Britain says won't be blackmailed into paying EU's Brexit bill as Brussels reiterates need for agreement

Brexit Coordinator for the European Parliament Guy Verhofstadt speaks during the Brexit negotiations at the EU Parliament in Brussels on Aug 30, 2017. PHOTO: EPA

TOKYO (Reuters) - British Trade Minister Liam Fox said on Friday (Sept 1) Britain would not be blackmailed into agreeing on the cost of leaving the European Union and urged Brussels to move negotiations on to discuss Britain's future relationship with the bloc.

The third round of Brexit negotiations, focused on settling the terms of Britain's exit from the EU, ended on Thursday with a warning from Brussels that more work needed to be done before they moved on to discuss future ties.

The British government has been keen to shift talks to a new relationship, seeking to allay business concerns on trade and regulation, but Brussels has demanded progress first on central issues, including how much Britain should pay when it leaves.

Mr Guy Verhofstadt, the European Parliament's Brexit point man, wrote in Britain's Telegraph newspaper that while "it is in the interests of the EU for us to secure a close relationship... we must first agree a methodology for the settling of accounts, secure the rights of EU citizens in the UK and have a frank discussion about the Irish border".

In Japan, with Prime Minister Theresa May, Mr Fox told broadcaster ITV: "We can't be blackmailed into paying a price on the first part."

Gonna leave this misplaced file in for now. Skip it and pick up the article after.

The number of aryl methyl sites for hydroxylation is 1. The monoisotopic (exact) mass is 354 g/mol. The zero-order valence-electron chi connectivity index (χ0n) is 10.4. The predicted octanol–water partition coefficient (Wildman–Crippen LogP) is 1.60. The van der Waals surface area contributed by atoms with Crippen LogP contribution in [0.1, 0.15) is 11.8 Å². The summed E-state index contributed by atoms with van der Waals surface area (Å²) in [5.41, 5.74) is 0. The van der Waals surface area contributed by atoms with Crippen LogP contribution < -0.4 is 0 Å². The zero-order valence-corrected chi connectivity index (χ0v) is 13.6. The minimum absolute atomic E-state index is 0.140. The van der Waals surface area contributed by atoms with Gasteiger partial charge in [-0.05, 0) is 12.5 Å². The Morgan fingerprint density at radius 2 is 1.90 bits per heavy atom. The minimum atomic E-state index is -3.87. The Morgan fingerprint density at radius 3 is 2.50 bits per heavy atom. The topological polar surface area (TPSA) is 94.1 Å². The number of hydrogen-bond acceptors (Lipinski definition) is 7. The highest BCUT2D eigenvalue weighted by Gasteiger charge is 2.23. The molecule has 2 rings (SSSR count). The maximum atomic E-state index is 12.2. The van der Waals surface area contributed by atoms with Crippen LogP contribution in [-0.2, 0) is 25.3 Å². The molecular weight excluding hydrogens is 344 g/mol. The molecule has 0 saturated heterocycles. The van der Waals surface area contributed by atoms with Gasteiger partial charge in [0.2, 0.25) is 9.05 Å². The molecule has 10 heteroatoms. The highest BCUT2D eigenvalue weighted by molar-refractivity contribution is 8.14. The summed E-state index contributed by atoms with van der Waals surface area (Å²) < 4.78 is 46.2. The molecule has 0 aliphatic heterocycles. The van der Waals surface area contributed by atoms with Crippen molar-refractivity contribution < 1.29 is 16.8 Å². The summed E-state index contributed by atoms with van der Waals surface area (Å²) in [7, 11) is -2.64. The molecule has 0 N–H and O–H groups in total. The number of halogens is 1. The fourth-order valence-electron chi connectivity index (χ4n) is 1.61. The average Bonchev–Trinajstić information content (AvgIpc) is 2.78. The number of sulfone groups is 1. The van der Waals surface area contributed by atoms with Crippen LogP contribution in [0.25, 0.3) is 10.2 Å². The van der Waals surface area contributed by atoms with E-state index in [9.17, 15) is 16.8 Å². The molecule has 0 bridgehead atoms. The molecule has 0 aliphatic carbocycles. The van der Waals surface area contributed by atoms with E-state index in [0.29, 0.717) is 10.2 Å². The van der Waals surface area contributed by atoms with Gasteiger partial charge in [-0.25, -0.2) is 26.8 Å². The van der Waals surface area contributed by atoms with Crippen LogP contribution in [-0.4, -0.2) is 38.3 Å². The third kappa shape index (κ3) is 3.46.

The Brexit bill is a contentious issue both domestically, where eurosceptics are keen to see as little money paid as possible, and with the EU, which is demanding Britain meets its existing commitments to the bloc.

Britain has said it is prepared to meet its international obligations and on Thursday, Brexit Minister David Davis said London was willing to offer more than the bare legal minimum.

Mr Fox said businesses across Europe had told him they were keen to see more detail on what Britain's new relationship with the EU would look like.

"We think we should begin discussions on the final settlement because that's good for business, and it's good for the prosperity both of the British people and of the rest of the people of the European Union," Mr Fox said.

But Mr Verhofstadt said Britain's efforts to press for "a new customs union" and to recreate the EU's structures were "in order to continue to benefit from the best elements of the EU, without it being called the EU".

"This is not serious, fair or even possible given the negotiating time remaining."

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